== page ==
Eduardo Chavez explores his roots and finds himself in “Hailing Cesar”

The+movie+poster+for+%22Hailing+Cesar.%22+The+filmmaker%2C+Eduardo+Chavez+grandson+of+Cesar+Chavez%2C+made+this+film+to+explore+his+roots+%7C+Photo+courtesy+of+IMDB

The movie poster for "Hailing Cesar." The filmmaker, Eduardo Chavez grandson of Cesar Chavez, made this film to explore his roots | Photo courtesy of IMDB

By Kaitlyn Engen, Reporter

Eduardo Chavez took his curious endeavor of discovering his family’s past to the screen in his documentary “Hailing Cesar” presented at the JFK Library March 5.

Growing up, Chavez inherited the benefits of his father and grandfather’s hard work and successes. However, Chavez was always left with a void that longed for the true story of how it all came to be.

“My grandfather passed away when I was a year old and my father didn’t really tell me much about him growing up,” Chavez said. “I thought [the documentary] was a great opportunity where I could take it upon myself to learn about my family’s history and to learn about my roots.”

Chavez initially knew as much about his grandfather as would a random passerby on the streets of his hometown in Los Angeles.  

To the Mexican-American community of California, Chavez’s grandfather, Cesar Chavez, is considered a legendary Ghandian.

Cesar Chavez was an immigrant farmworker in the 1960s who protested and fought for the movement that would win rights for many other underpaid-and-overworked immigrants like him.

“I knew he was successful in organizing farmworkers, I knew he had a lot of fame and he had a lot of power in bringing people together,” said Chavez. “Really it was just his relentless pursuit of getting his farmworkers rights and getting them to be treated like human beings.”

Chavez’s father, Fernando Chavez, labored with his own father in the fields as a young child for $1 an hour. He, however, broke away from the farm life later on attending UCLA to become a lawyer. Chavez was eventually able to provide a comfortable life for his family in the Bay Area, but the well-off lifestyle had the one downside of masking his rough history from his children.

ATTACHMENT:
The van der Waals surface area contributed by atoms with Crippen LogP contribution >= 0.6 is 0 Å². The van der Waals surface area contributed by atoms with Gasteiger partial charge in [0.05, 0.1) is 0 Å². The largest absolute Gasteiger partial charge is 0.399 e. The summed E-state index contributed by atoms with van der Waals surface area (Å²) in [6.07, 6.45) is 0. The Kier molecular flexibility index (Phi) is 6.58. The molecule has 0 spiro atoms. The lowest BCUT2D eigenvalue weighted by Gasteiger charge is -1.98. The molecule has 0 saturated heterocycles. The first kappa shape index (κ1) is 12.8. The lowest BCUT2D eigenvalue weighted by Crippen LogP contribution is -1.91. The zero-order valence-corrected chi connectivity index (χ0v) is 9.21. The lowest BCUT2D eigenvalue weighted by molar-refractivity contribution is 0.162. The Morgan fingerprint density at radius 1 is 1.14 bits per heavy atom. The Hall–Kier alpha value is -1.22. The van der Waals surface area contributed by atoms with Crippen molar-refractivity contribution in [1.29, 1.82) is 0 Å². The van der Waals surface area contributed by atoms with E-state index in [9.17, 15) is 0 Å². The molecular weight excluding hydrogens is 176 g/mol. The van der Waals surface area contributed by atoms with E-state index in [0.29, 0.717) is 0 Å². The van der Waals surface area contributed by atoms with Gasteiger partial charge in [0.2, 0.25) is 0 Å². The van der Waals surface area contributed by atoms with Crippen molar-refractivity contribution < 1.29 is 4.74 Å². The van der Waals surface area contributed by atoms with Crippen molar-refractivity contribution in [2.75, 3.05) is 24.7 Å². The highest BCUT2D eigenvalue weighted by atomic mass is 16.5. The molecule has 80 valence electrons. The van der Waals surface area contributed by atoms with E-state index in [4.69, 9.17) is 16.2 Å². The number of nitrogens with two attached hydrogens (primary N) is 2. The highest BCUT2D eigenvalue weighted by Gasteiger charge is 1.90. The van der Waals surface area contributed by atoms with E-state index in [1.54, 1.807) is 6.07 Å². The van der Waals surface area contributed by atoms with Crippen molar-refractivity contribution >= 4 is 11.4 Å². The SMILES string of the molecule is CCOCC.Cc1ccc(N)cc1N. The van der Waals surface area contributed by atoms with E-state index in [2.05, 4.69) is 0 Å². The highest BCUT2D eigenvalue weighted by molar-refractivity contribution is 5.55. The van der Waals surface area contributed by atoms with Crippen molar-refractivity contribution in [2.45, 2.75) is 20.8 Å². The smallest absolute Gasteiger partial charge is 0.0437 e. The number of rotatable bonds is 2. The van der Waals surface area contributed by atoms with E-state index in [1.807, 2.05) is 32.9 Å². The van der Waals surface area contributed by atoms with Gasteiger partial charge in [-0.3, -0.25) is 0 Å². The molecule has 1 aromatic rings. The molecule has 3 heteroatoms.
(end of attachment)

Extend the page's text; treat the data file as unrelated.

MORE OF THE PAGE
In the pursuit to uncover this history, Chavez started formulating ideas for the documentary upon meeting Sirous Thampi in an acting class, who ended up producing the film.

Other major contributors included cameraman Daniel Castillo and editor Corrine Marquardt.

The process of the documentary’s creation lasted over a span of about a year and a half. One month of preparation, one month of filming and a year of editing which was broken up by occasional breaks to fundraise.

The film for the most part was set in the fields of Sonoma, California, where Chavez spent a month grinding through backbreaking 10-hour days alongside Sonoma’s hardworking grape-pickers.

Chavez was able to realize first-hand what his grandfather and father went through to give him the privileged life he had in his childhood, and the barriers his grandfather overcame to give better conditions to his fellow farmworkers.

“It was the most amazing thing how someone could sacrifice so much and benefit the lives of so many people,” Chavez said in regards to his grandfather.

The film’s presentation on Monday received positive reactions from viewers, as shown in the question-and-answer session that followed.

Sarahi Gutierrez, M.E.Ch.A co-chair and organizer for the event, said the film could resonate with a lot of EWU’s student population given that many of them come from families of immigrant and/or agricultural working backgrounds.

“I come from a town with big agriculture, so this movie really spoke to me,” Gutierrez said. “It’s hard for people whose parents have two jobs and are always away from home.”

Chavez’s film showings are not just limited to EWU. He plans to tour around colleges as far as Michigan and Washington D.C. to spread his grandfather’s legacy.

“My grandfather’s message today is still a relevant message of compassion, nonviolence, sacrificing yourself for a better cause,” Chavez said.

Chavez came out of his filming experience a changed person, and he hopes for the same for his audiences.

“The main thing that I hope people will take away from this is it is so important to know where we come from and know what our families did in the past—the sacrifices they made. I think it’s a very universal message in exploring your roots,” Chavez said.